Defence chiefs must do more to tackle a sharp rise in the number of British troops in Afghanistan suffering from illness and minor injuries, the National Audit Office said today.
The treatment of badly wounded personnel is "highly effective" but thousands of working days are being lost to potentially preventable less serious complaints like stomach bugs and sprained ankles, the public spending watchdog found.
The NAO also warned that hospitals in both Afghanistan and Britain were under growing pressure from the large number of troops being injured in bloody fighting in Helmand Province.
It said the Ministry of Defence and Department of Health needed to carry out more detailed planning for possible scenarios involving a big increase in casualties.
The warning comes as it emerged that the Ministry of Defence was to announce an increase in the number of ward beds at its rehabilitation centre, at Headley Court in Surrey, from 66 to 96.
Rates of minor injury and illness among troops deployed to Afghanistan nearly doubled between 2006 and 2009, increasing from 4% to 7% of the total, the NAO found.
In Iraq the rate went up from 5% to 9% over roughly the same period.
The watchdog estimated that 6,700 days were lost in Afghanistan between October 2006 and September 2009 because of the increase.
Possible reasons for the rise could include the intensity of operations, basic living conditions at some forward operating bases or improved reporting of medical data.
But the NAO noted the MoD's limited data meant it could not judge the significance of these individual factors.
It said: "The rising rates demonstrate that the department needs to do more to assess which prevention measures should be improved to halt the increase."
The spending watchdog also raised concerns about contingency planning for what to do if Afghanistan casualty numbers overwhelm the specialist military facility at Selly Oak Hospital in Birmingham.
There is a voluntary agreement in the West Midlands to maximise the number of injured troops cared for at Selly Oak by diverting civilian trauma patients to other hospitals in the region.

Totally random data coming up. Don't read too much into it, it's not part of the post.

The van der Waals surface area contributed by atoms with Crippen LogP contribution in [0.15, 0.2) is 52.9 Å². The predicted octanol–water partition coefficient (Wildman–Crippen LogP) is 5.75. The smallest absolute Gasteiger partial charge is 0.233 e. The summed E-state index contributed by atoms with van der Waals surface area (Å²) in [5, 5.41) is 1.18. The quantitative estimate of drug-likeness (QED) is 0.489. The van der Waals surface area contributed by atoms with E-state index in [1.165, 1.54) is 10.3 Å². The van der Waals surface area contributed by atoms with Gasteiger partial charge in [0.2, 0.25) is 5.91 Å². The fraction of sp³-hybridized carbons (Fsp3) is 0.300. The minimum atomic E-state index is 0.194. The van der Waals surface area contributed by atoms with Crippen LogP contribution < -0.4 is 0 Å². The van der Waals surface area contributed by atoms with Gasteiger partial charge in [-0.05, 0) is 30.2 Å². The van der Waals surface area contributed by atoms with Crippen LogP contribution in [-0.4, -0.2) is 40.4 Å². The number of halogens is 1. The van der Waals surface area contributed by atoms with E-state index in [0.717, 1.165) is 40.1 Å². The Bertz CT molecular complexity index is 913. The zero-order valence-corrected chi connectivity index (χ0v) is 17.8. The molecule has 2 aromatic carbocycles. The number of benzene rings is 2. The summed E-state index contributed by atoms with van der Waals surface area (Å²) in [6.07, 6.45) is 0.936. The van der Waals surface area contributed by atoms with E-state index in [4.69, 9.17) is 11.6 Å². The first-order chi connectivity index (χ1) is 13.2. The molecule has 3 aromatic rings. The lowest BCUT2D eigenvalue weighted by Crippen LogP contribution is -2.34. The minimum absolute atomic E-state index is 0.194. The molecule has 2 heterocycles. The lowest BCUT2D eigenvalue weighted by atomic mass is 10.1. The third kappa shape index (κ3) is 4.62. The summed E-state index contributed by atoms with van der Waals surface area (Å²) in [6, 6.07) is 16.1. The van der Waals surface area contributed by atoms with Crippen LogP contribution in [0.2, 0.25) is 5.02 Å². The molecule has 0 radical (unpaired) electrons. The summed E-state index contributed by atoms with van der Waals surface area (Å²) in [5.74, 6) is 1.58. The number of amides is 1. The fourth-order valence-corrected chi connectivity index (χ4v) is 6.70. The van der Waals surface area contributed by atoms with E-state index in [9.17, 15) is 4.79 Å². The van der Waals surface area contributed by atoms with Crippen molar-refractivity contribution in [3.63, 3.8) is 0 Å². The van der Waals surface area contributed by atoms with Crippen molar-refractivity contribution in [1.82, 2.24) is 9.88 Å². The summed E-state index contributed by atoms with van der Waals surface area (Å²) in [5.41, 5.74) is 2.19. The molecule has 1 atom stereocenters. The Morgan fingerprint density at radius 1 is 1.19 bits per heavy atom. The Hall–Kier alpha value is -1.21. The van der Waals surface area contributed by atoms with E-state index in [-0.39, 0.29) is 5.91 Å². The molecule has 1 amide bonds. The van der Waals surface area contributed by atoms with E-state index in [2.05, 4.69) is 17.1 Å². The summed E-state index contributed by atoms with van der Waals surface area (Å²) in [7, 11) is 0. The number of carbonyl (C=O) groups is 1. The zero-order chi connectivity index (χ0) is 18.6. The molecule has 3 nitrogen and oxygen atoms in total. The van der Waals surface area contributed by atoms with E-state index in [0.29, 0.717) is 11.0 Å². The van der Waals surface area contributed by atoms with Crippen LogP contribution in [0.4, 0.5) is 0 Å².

If there is no room for military casualties at Selly Oak, they will be treated first in hospitals in the region, then nationally.
The NAO report noted: "There is scope for improvement, for example by modelling the capacity required under different casualty scenarios and defining clear indicators for when each level of contingency would be required."
A total of 522 UK service personnel were seriously injured on operations in Iraq and Afghanistan between October 2001 and October 2009, with the peak in July last year.
British troops have attended medical facilities about 125,000 times for treatment of minor injuries and illnesses since 2006, and some 6,900 have been evacuated back to the UK since 2003.
The cost of medical care as a result of Britain's military operations was £71 million in 2008-09, the report estimated.
NAO head Amyas Morse said: "The good news is that my report has found that treatment for seriously injured personnel is highly effective.
"Alongside this positive finding, we point out the need to continue to improve contingency planning for facilities in the UK in the context of a longer term conflict, and the importance of increased efforts to prevent disruption due to rising levels of short term illness."
Edward Leigh MP, chairman of the Public Accounts Committee, welcomed the report's findings on the quality of care provided to injured servicemen and women.
He added: "It is also good to hear that the Ministry of Defence has finally got around to improving its contingency plans for providing extra capacity in the UK.
"These plans are by no means perfect though, and the MoD should plan properly for the capacity required under all casualty scenarios, including the most pessimistic.
"Given that the Selly Oak military hospital now has unrivalled expertise, we will be seeking reassurance that the quality of care for service personnel will remain high, even if Selly Oak becomes full.
"Disease and minor injury are currently having only a small effect on the capability of our forces but current figures show a rising trend in rates, a near doubling in three years.
"The MoD needs to find out why and improve prevention measures."
Welcoming the NAO report, Veterans Minister Kevan Jones praised the "first class" treatment given to injured servicemen and women.
He said: "We proved we have the capacity to cope with an increase in casualty numbers in our response to the Panther's Claw operation last summer and we have contingency plans in place to deal with the unexpected.
"We will study the NAO's recommendations and provide a detailed response in due course."
Surgeon Vice-Admiral Philip Raffaelli, who was recently appointed as Surgeon General, added: "We cannot afford to rest on our laurels and are working hard to build upon the success we have achieved in combining the best NHS expertise with our Defence Medical Services.
"All of our military and civilian medical staff - those in Afghanistan, the teams who transfer our injured personnel back to the UK, and those in our facilities back home - do a fantastic job looking after our troops and providing the outstanding care that they deserve.
"I welcome the fact that the NAO has recognised their achievements."Reuse content